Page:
Provincial (Gosport & Fareham Omnibus Co)
AEC Regal I/Regent I
Doubt exists about the vehicle chassis type, but here is the story as of now.
In 1943, Mr Orme-White carried out his first (of many) vehicle re-constructions, involving an AEC Regal I (although recent research suggests it was a Regent I chassis), purchased from the War Department with the registration DK 7791. The original source of the chassis is unknown.
Provincial re-conditioned the chassis, fitted a 7.7 litre AEC engine and got Reading’s of Portsmouth to body it. It was their first double deck offering, of utility specification and painted wartime grey. It was also re-registered EHO 282 and numbered 15.
In 1952, it was rebuilt again by Reading and lasted in service until 1959. Its body was then donated to number 12 (FHO 604) and the chassis scrapped.
What is interesting is that a small and almost unknown bodybuilder was given permission to build an austerity body and it might well have been its sole effort. The year of build was after the initial austerity bodies had been built on ‘unfrozen’ chassis, but before full-scale austerity bodybuilding had got underway. Did Reading come up with its own design or use someone else’s austerity plans? If the latter, the question is whose does it resemble?
Photograph Reading Coachworks (from the website below).
Copy contributed by Chris Hebbron using material by Ray Tull and
Stewart Brett from the website http://www.regent8.co.uk/regents.htm
08/09/11 – 14:27
What clue is there in the fuel pump on the bulkhead?
08/09/11 – 14:28
Probably of no significance at all, but the next registration to the original donor vehicle, DK 7792, was a Regal supplied to Yelloway in 1932.
08/09/11 – 14:29
The DK registration on the chassis was a Rochdale area plate.
08/09/11 – 14:30
Looks like a semi-floating hub at the back, so can’t be later than 1932. And what a well-proportioned body!
I lived in the Gosport area as a child from 1949 to 1952, and well remember the Provincial (Gosport & Fareham) Regents. These initially puzzled me as their sound was so unlike the London Transport AECs that I recalled as a very small boy from 1946, when I lived in Selsdon, Croydon. I personally much preferred the Guy/Park Royal bodied Guy Arab IIIs that served the Alverstoke and Haslar Route 11 on which I lived, and the Arab III is still one of my favourite bus types.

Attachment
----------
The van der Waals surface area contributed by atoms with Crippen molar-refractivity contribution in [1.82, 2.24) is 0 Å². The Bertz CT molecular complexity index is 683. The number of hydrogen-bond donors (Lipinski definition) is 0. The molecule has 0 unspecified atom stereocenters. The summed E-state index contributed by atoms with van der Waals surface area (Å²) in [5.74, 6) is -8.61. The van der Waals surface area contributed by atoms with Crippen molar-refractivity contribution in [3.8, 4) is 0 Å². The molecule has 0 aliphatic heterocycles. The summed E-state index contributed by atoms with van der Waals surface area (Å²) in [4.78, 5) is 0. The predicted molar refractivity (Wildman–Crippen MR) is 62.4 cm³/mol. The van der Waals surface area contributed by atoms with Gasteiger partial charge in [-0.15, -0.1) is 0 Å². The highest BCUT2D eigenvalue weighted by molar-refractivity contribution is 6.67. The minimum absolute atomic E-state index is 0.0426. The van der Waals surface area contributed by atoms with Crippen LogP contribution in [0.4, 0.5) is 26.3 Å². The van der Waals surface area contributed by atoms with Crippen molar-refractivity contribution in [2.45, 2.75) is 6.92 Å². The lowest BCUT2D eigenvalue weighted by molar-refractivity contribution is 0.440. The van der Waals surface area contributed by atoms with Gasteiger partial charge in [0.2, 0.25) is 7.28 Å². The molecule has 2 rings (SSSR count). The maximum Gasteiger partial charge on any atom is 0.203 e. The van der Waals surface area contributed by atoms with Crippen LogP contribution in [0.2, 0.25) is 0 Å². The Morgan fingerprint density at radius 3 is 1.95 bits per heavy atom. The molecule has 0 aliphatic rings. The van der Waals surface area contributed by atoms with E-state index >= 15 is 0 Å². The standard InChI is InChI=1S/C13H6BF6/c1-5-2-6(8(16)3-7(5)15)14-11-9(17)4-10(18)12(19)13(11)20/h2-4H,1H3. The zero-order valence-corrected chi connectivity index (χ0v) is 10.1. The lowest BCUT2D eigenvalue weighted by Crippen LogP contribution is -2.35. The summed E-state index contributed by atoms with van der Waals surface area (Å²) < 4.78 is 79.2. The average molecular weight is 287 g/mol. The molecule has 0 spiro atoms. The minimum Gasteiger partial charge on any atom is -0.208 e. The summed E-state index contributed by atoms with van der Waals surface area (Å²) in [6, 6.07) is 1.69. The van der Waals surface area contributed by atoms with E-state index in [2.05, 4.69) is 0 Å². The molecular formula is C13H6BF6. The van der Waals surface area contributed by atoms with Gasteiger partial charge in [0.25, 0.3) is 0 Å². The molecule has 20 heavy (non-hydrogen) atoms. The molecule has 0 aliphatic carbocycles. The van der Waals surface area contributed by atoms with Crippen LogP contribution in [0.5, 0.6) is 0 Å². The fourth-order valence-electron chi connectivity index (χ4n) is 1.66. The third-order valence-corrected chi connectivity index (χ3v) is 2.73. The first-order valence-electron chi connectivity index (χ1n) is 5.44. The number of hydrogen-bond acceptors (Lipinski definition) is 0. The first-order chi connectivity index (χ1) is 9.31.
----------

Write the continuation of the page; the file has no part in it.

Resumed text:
It is now thought that EHO 282 was a Regent. The Regal had a longer wheelbase than the double deck chassis. The photo indicates that the proportions of the bus are in keeping with those of a Regent, whereas a double deck body on a Regal would have necessitated a short length behind the rear axle to keep within the 26ft overall length limit of the time.
10/09/11 – 07:42
One thing I didn’t mention originally was the bespoke double destination blind boxes, a Provincial’ feature, even then. All extra work in austerity times.
And are they safety rails high up on the upper-deck front windows? They don’t look like vents or the like.
It looks as if there’s a Regal/Regent badge on the radiator grill itself – pity it’s illegible.
Thx for the additional comments which have shed some more light on this intriguing bus.
And I think most of us echo Roger’s comment about proportion – austerity bus bodies have a charm of their own.
10/09/11 – 07:43
And Roger could that also be the explanation as to why the Leon Lion had a centre entrance utility body fitted?
11/09/11 – 08:18
I think that you have hit on the answer about the Leon Lion, Chris. Photos can be a bit misleading sometimes, but the picture of the Lion does seem to show that the rear wheel is located directly under the rearmost but one window on this five bay body. The centre bay is decidedly wider than the rest, so that all the other bays are obviously of pretty short length, and the rear axle seems to be located well to the rear of the bus. A centre or front entrance would have been the best solution in the circumstances.
17/04/12 – 14:18
The original post mentions Mr Orme-White. I’ve no idea how true it is, but I have been told that Mr White of the Provincial Tramways group (Gosport and Fareham, Portsdown & Horndean among others) was the same Mr White of White’s Removals, and this is the reason behind the removal company’s "sponsorship" of some trams under restoration in the Portsmouth area.